SAR’s Academic Freedom Monitoring Project investigates and reports attacks on higher education with the aim of raising awareness, generating advocacy, and increasing protection for scholars, students, and academic communities. Learn more.

Date of Incident: January 30, 2021

Attack Types: Imprisonment

Institution(s):Boğaziçi University

Region & Country:Western Asia | Turkey

New or Ongoing:Ongoing Incident

On January 30, 2021, five students were arrested in connection with an art exhibition on the campus of Bogaziči University.

The exhibition included a poster displaying the Kaaba, a sacred Muslim shrine in Mecca, Saudi Arabia, alongside LGBTQ+ pride flags, a mythical half-woman, half-snake figure found in Middle Eastern folklore, and an explanatory text challenging traditional gender roles. An Islamic religious group on campus denounced the poster on social media, leading to more widespread social media criticism, including a promise to take legal action against the students by Turkey’s directorate of religious affairs. 

Following the outcry about the poster, police searched the offices of the university’s fine arts and LGBTI+ student clubs, and announced in a statement that they had found books on an outlawed Kurdish group and rainbow LGBTQ+ flags. Police arrested five students on charges of “incitement to hatred” and “insulting religious values.” Following the arrests, interior Minister Suleyman Soylu tweeted that “LGBT perverts” had been detained in connection with the exhibition.

As of February 25, 2021, one student has reportedly been released, two have been placed under house arrest, and two remain in custody.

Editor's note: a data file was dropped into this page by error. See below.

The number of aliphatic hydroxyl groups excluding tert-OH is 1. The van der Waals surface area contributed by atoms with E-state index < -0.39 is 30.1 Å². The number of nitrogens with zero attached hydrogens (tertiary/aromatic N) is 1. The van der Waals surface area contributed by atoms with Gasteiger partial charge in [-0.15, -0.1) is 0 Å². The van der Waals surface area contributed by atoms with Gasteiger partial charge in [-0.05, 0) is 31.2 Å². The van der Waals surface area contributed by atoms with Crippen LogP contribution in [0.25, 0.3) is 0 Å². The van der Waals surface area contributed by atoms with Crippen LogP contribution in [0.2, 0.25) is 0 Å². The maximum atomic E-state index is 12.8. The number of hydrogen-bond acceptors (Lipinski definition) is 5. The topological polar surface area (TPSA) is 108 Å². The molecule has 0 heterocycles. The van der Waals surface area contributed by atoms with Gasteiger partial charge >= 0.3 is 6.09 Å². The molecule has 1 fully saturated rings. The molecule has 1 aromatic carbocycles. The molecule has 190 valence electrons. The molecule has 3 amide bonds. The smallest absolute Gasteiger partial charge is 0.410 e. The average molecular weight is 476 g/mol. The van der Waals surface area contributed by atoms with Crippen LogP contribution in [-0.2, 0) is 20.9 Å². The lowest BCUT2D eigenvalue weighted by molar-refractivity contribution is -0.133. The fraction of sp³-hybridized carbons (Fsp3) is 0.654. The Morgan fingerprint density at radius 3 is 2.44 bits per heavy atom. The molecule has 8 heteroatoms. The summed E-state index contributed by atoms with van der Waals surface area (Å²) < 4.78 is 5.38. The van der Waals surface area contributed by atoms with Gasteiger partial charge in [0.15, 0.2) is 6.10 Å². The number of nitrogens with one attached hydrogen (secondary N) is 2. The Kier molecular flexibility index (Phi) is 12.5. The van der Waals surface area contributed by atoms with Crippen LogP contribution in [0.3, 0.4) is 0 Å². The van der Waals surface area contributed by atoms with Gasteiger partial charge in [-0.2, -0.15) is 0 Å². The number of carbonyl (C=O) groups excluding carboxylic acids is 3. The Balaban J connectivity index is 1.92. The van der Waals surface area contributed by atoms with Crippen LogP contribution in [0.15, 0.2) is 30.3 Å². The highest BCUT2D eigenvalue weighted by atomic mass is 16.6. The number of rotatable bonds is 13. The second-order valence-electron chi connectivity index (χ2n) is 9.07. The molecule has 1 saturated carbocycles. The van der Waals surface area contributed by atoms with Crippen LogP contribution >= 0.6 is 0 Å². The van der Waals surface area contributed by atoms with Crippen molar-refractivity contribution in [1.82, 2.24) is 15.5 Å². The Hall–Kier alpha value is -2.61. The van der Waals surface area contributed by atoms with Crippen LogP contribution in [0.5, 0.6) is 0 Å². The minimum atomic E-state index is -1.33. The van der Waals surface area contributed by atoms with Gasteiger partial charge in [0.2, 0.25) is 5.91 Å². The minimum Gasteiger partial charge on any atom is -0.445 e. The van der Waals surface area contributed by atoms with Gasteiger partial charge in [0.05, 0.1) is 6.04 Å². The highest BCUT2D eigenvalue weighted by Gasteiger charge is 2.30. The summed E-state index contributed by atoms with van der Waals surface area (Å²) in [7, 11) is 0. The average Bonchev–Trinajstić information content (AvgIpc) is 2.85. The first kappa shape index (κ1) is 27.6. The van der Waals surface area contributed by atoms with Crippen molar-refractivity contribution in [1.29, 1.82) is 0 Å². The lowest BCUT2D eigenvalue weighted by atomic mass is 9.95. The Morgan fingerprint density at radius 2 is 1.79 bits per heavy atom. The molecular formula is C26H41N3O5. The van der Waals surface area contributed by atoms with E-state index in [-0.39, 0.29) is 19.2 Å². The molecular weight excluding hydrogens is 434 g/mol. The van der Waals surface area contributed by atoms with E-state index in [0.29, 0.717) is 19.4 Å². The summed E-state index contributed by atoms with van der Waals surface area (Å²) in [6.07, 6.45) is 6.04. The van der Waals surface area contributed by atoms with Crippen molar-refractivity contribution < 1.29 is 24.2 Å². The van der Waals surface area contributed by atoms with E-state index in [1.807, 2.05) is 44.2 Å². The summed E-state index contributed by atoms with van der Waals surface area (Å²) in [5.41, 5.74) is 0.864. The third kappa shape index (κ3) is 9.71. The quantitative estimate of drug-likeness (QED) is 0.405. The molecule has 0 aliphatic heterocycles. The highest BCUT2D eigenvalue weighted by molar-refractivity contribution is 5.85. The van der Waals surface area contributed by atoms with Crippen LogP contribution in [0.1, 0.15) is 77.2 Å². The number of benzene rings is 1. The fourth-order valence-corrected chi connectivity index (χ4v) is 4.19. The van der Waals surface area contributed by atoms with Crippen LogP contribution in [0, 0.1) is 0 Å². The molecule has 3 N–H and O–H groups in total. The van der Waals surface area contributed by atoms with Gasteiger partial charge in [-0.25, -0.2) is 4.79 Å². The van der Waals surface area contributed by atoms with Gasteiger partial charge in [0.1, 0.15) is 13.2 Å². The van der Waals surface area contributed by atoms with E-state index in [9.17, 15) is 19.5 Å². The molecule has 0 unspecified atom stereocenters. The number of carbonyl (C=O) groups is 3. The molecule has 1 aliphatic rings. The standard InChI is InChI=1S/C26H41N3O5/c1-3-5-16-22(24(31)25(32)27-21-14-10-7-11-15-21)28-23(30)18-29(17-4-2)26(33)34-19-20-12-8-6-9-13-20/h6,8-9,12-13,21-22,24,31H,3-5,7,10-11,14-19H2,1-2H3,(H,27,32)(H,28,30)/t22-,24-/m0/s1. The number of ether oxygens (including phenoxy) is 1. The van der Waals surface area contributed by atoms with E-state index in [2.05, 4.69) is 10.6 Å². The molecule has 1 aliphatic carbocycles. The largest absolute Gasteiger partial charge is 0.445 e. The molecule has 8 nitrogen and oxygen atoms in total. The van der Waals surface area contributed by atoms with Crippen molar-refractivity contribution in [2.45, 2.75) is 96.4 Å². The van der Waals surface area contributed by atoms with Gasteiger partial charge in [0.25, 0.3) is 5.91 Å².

Scholars at Risk is concerned about the arbitrary arrest and detention of students in connection with peaceful student expression — conduct that is protected by international human rights instruments including the Universal Declaration of Human Rights and the International Covenant on Civil and Political Rights, to which Turkey is a party. State authorities have an obligation to refrain from restricting or retaliating against such conduct. In addition to the harm to the immediate victims, arrests intended to punish on-campus expressive activity undermine academic freedom, institutional autonomy, and democratic society generally. 

UPDATE: On February 26, 2021, the Istanbul Chief Public Prosecutor’s Office completed its investigation concerning the exhibition and recommended that a total of seven students, an increase from the original five students arrested, be sentenced to one to three years in prison on the charge of “publicly provoking the public to hatred and hostility.” The report further argues that the students’ actions led to an “open and imminent danger to public security.” The Prosecutor’s office alleged that the two students who remain under arrest hung the picture.